About Bahamas

General Information

The Bahamas is a coral-based archipelago in the Atlantic Ocean. Its 700-plus islands and cays range from the uninhabited ones to those packed with resorts. The northernmost, Grand Bahama, and Paradise Island, home to many large-scale hotels, are among the best known. Scuba diving and snorkeling sites include the massive Andros Barrier Reef, Thunderball Grotto (used in James Bond films) and the black-coral gardens off Bimini.


The Bahamas has an estimated population of 392,718, of which 25.9% are under 14, 67.2% 15 to 64 and 6.9% over 65. It has a population growth rate of 0.925% (2010).

Political Structure

The Bahamas has a two-party system dominated by the Centre-left Progressive Liberal Party and the center-right Free National Movement. A handful of splinter parties have been unable to win election to parliament. These parties have included the Bahamas Democratic Movement, the Coalition for Democratic Reform, Bahamian Nationalist Party and the Democratic National Alliance.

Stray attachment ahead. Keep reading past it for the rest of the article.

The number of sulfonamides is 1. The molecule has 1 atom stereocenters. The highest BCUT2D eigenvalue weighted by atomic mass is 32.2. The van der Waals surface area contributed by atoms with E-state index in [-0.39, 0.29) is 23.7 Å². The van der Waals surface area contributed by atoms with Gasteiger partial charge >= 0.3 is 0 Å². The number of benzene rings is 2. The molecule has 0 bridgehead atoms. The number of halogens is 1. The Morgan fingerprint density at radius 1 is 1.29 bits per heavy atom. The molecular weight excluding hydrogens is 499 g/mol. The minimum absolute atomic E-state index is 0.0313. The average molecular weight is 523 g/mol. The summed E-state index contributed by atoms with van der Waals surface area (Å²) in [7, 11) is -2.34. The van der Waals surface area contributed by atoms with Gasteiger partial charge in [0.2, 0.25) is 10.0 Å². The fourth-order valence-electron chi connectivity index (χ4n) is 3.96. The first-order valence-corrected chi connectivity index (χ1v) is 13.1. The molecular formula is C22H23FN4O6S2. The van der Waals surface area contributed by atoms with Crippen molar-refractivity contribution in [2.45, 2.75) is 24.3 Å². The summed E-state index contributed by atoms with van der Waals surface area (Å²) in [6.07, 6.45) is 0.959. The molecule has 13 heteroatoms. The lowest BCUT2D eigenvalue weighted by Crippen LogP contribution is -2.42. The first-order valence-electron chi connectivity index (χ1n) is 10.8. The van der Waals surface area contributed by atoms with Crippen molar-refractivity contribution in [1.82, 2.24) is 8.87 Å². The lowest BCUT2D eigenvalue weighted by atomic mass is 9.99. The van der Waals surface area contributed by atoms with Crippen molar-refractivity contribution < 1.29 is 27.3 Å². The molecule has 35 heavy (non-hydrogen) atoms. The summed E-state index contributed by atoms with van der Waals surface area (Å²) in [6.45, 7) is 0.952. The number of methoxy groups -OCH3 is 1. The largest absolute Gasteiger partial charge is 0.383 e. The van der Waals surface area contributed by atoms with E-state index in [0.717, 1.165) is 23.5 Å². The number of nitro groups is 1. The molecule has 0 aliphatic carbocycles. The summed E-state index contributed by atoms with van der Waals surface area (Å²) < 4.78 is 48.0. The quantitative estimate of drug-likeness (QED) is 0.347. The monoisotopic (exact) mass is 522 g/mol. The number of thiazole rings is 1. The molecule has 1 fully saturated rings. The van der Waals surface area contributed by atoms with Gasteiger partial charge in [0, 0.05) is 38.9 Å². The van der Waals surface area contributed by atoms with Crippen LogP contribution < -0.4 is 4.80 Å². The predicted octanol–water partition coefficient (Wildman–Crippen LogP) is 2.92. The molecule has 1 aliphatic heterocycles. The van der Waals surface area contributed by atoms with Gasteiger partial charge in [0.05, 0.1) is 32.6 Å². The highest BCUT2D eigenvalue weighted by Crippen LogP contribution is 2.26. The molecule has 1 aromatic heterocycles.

Infrastructure and Economy

By the terms of GDP per capita, the Bahamas is one of the richest countries in the Americas. The Bahamas relies on tourism to generate most of its economic activity. Tourism as an industry not only accounts for over 60% of the Bahamian GDP, but provides jobs for more than half the country’s workforce. The Bahamas attracted 5.8 million visitors in 2012, more than 70% of whom were cruise visitors. After tourism, the next most important economic sector is banking and international financial services, accounting for some 15% of GDP. The government has adopted incentives to encourage foreign financial business, and further banking and finance reforms are in progress.


The official language of the Bahamas is English. Many Bahamians also speak an English-based creole language commonly referred to as Bahamian dialect (known simply as “dialect”) or as “Bahamianese.


Bahamian Dollar

Exchange Control

The Bahamas have exchange controls, under the Exchange Control Act and Regulations 1956, non-resident or offshore companies, who are free to deal in foreign currencies, require Central Bank consent to deal in Bahamian dollars.


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